Co5121: Law of Business Organisation - Law Assessment Answers

December 28, 2017
Author : Julia Miles

Solution Code: 1ABEJ

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Breaches of corporate law

Introduction

The corporate law specifies how directors, employees, investors and other shareholders are required to interact with each other and with the company. A breach of the corporate law usually has far-reaching consequences such as the collapse of a company. Often, there is a subtle distinction between corporate law and ethics. Therefore, directors, shareholders, and other stakeholders may act in contravention of the corporate law in the belief that it is a question of ethics – one with less legal consequences. Breaches of corporate law have seen the collapse of many corporations all over the world. The nature of corporations may make detecting, preventing or remediating offenses resulting from breaches of corporate law complicated. Mostly, modern corporations can be defined as:

  • Being legally independent: A corporation has a separate legal liability of the directors, shareholders or employees. It is represented as a person in its right. Directors may rely on this weakness to commit offenses and leave the legal consequences of such actions to face the company.
  • Having limited liability of shareholders: Shareholders are only liable to the extent of the shares they own in the company. There is a significantly reduced sense of personal responsibility on their part. Shareholders are not often actively involved in the management of corporate affairs. Furthermore, they may be denied access to information by directors by the confidentiality of some of the company’s information. This situation leaves most shareholders watching the progress of the company from far and waiting for annual announcements of dividends.
  • Having delegated management: Most corporations are managed by executives who are given the responsibilities by a board of directors. Although there are well-defined structures for enforcing accountability, the lack of a centralized force of management authority makes the accountability structures naturally weak.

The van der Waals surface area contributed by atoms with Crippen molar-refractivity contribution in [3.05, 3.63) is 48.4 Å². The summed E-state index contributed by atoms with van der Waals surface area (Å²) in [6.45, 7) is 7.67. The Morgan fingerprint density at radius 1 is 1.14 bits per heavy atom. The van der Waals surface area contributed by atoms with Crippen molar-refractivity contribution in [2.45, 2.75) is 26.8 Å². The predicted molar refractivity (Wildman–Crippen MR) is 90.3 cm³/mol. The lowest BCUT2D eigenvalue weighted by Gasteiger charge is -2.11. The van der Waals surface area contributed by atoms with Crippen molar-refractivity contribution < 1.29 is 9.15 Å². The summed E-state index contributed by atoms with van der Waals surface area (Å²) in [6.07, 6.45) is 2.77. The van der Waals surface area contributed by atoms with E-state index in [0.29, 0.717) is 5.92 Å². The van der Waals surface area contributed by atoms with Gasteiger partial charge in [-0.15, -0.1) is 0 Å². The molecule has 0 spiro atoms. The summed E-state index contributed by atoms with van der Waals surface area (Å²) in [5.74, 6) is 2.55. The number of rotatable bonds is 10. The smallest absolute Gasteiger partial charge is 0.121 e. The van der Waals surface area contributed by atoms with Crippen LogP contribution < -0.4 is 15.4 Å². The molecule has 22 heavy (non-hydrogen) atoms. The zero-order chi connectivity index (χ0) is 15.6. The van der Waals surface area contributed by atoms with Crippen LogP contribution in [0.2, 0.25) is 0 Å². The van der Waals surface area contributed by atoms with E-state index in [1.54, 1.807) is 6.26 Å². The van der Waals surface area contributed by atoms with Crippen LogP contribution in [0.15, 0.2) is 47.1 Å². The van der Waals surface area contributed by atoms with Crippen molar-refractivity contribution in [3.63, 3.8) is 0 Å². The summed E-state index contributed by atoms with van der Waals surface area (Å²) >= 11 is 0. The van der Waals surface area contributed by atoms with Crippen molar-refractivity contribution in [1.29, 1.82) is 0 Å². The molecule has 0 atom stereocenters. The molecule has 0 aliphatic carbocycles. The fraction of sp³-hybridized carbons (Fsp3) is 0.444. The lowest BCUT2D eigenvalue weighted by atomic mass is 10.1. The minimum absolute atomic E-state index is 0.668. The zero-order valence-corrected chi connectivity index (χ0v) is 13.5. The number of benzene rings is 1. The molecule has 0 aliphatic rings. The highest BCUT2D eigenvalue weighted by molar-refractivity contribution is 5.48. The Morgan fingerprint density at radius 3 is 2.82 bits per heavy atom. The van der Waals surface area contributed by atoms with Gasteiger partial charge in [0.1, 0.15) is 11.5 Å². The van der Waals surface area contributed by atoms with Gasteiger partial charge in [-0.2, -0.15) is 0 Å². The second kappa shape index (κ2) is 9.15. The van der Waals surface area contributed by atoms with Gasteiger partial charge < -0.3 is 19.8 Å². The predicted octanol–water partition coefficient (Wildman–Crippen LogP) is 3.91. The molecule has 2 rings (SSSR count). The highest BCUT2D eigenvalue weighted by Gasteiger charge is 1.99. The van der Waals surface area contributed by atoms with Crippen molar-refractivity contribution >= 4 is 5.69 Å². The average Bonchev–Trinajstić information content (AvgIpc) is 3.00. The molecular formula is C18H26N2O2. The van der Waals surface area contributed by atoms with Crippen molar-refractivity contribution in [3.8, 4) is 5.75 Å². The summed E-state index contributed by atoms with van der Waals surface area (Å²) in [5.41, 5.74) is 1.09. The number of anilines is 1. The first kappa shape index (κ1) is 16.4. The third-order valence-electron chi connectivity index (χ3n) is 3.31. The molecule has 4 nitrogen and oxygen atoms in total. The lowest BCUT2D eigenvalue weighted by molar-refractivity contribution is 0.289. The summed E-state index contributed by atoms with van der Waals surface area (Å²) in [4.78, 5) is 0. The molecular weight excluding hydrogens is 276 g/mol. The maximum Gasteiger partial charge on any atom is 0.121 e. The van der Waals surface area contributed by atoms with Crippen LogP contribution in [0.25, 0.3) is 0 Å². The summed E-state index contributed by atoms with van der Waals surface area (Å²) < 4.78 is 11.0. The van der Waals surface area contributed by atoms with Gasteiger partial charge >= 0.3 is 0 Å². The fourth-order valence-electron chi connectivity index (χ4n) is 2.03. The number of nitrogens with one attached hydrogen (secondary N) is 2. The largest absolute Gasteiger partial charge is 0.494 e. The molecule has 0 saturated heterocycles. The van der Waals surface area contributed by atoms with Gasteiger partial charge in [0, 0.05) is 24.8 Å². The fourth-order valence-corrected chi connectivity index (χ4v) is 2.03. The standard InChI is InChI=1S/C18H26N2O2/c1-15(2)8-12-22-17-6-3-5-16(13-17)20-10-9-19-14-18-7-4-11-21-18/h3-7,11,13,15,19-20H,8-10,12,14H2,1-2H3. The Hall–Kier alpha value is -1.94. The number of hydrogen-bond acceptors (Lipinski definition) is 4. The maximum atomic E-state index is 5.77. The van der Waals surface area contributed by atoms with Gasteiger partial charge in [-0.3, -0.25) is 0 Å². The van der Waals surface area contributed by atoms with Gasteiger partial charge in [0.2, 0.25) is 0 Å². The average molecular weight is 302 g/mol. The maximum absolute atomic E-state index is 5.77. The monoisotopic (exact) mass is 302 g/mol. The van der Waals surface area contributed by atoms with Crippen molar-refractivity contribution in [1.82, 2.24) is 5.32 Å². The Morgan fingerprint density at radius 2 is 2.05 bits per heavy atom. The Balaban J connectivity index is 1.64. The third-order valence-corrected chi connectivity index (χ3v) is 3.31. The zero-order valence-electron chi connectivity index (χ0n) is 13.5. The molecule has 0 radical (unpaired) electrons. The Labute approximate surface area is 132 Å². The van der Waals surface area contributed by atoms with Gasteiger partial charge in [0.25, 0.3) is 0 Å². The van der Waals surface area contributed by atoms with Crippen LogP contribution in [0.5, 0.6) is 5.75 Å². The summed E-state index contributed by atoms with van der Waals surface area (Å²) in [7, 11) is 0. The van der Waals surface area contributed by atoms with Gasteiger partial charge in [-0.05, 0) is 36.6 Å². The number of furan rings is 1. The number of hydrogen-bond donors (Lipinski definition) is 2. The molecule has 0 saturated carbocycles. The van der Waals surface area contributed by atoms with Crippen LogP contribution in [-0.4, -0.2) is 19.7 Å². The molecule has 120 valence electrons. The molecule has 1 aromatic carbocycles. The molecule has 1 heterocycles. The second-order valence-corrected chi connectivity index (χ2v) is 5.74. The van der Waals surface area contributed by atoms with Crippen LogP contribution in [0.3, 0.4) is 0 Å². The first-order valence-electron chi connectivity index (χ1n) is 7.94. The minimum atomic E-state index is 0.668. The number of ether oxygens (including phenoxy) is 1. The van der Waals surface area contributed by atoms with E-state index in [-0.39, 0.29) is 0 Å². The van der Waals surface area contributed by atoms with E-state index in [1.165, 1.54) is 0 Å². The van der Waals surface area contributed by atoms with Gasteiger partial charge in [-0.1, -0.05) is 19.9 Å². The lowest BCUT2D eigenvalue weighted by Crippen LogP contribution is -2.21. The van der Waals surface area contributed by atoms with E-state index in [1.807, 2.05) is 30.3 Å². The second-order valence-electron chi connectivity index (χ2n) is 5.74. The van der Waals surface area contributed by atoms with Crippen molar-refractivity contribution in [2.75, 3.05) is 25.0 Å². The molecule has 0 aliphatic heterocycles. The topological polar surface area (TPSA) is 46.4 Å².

Considering these factors, the collapse of a corporation becomes more understandable. The most frequent reason for a collapse is usually poor management of debts. Directors tasked with deciding on the financial performance of a company refuse to follow qualified recommendations or decide to use their opinions to run the affairs. A lot of times the management may be absolved from guilt due to lack of evidence to hold them. But a non-legal approach may be able to find the real cause of a collapse in such a situation. Therefore, it is an indication that the corporate law could be having weaknesses that condone corporate offenses.

Breaches of corporate law that occurred with WA Inc and Alan Bond

In the case of WA Inc, it is estimated that underhand dealings between representatives of the state government and renowned business people led to the loss of more than 600 million dollars of public money. First, there is the infamous dropping of gold tax in favor of certain business people. The alleged waiver of gold tax allowed a few individuals to trade gold at abnormally high profits at the expense of the public. Then, there was the appointment of John Horgan to lead the West Australian Development Corporation at a ridiculous salary of $800,000 annually. These questionable business dealings with Burke and his companions led to the collapse of numerous major businesses some of which were owned by those implicated in the scandal such as Alan Bond. Since most of these companies were cross-owned by government representatives and prominent business people, they had borrowed money from the government or used it as a financial guarantee. Upon their collapse, the government lost all the monies tied to these companies. Several breaches of corporate law were established from the cases:

  • Breach of requirement on conflict of interest: The corporate law requires directors to avoid a conflict of interest by any means possible. Persons involved in the WA Inc scandal were clearly in breach of this requirement. Despite knowing that their actions, in multiple instances, amounted to a conflict of interest, they went ahead with the dealings. For instance, Burke allegedly accepted donations to his party from business people who in return of the gold tax waiver.
  • Breach of duty to care: Despite many of the directors of the collapsed companies knowing that their dealings were not sustainable, they continued to engage in these dealings. According to the corporate law, directors have the duty always to act in the interest of the company. What was demonstrated by the actions of the people involved in WA Inc was contrary to this requirement. They caused the various businesses to collapse instead of protecting them.